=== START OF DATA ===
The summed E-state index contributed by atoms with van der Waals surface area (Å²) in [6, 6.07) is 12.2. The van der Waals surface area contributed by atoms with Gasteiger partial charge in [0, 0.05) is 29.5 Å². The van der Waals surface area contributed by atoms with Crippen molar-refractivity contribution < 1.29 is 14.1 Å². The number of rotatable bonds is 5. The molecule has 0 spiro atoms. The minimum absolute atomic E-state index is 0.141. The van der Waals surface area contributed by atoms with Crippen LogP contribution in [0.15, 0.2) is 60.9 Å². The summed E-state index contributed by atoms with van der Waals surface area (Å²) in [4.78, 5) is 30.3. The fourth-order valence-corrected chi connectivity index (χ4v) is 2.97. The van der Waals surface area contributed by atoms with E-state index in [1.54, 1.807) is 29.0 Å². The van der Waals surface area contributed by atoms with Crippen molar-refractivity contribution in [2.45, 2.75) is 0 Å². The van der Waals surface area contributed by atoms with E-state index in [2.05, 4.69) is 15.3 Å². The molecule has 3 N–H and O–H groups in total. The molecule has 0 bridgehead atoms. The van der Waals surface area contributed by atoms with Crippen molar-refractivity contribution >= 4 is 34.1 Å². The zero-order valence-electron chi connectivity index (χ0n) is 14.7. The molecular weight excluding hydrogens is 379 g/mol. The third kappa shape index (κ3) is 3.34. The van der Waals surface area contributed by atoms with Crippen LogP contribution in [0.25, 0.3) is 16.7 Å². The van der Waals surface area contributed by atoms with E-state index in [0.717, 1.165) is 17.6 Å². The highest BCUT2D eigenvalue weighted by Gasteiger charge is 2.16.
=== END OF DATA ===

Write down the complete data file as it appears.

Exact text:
The summed E-state index contributed by atoms with van der Waals surface area (Å²) in [6, 6.07) is 12.2. The van der Waals surface area contributed by atoms with Gasteiger partial charge in [0, 0.05) is 29.5 Å². The van der Waals surface area contributed by atoms with Crippen molar-refractivity contribution < 1.29 is 14.1 Å². The number of rotatable bonds is 5. The molecule has 0 spiro atoms. The minimum absolute atomic E-state index is 0.141. The van der Waals surface area contributed by atoms with Crippen LogP contribution in [0.15, 0.2) is 60.9 Å². The summed E-state index contributed by atoms with van der Waals surface area (Å²) in [4.78, 5) is 30.3. The fourth-order valence-corrected chi connectivity index (χ4v) is 2.97. The van der Waals surface area contributed by atoms with E-state index in [1.54, 1.807) is 29.0 Å². The van der Waals surface area contributed by atoms with Crippen molar-refractivity contribution in [2.45, 2.75) is 0 Å². The van der Waals surface area contributed by atoms with E-state index in [2.05, 4.69) is 15.3 Å². The molecule has 3 N–H and O–H groups in total. The molecule has 0 bridgehead atoms. The van der Waals surface area contributed by atoms with Crippen molar-refractivity contribution >= 4 is 34.1 Å². The zero-order valence-electron chi connectivity index (χ0n) is 14.7. The molecular weight excluding hydrogens is 379 g/mol. The third kappa shape index (κ3) is 3.34. The van der Waals surface area contributed by atoms with Crippen LogP contribution in [0.25, 0.3) is 16.7 Å². The van der Waals surface area contributed by atoms with E-state index in [0.717, 1.165) is 17.6 Å². The highest BCUT2D eigenvalue weighted by Gasteiger charge is 2.16.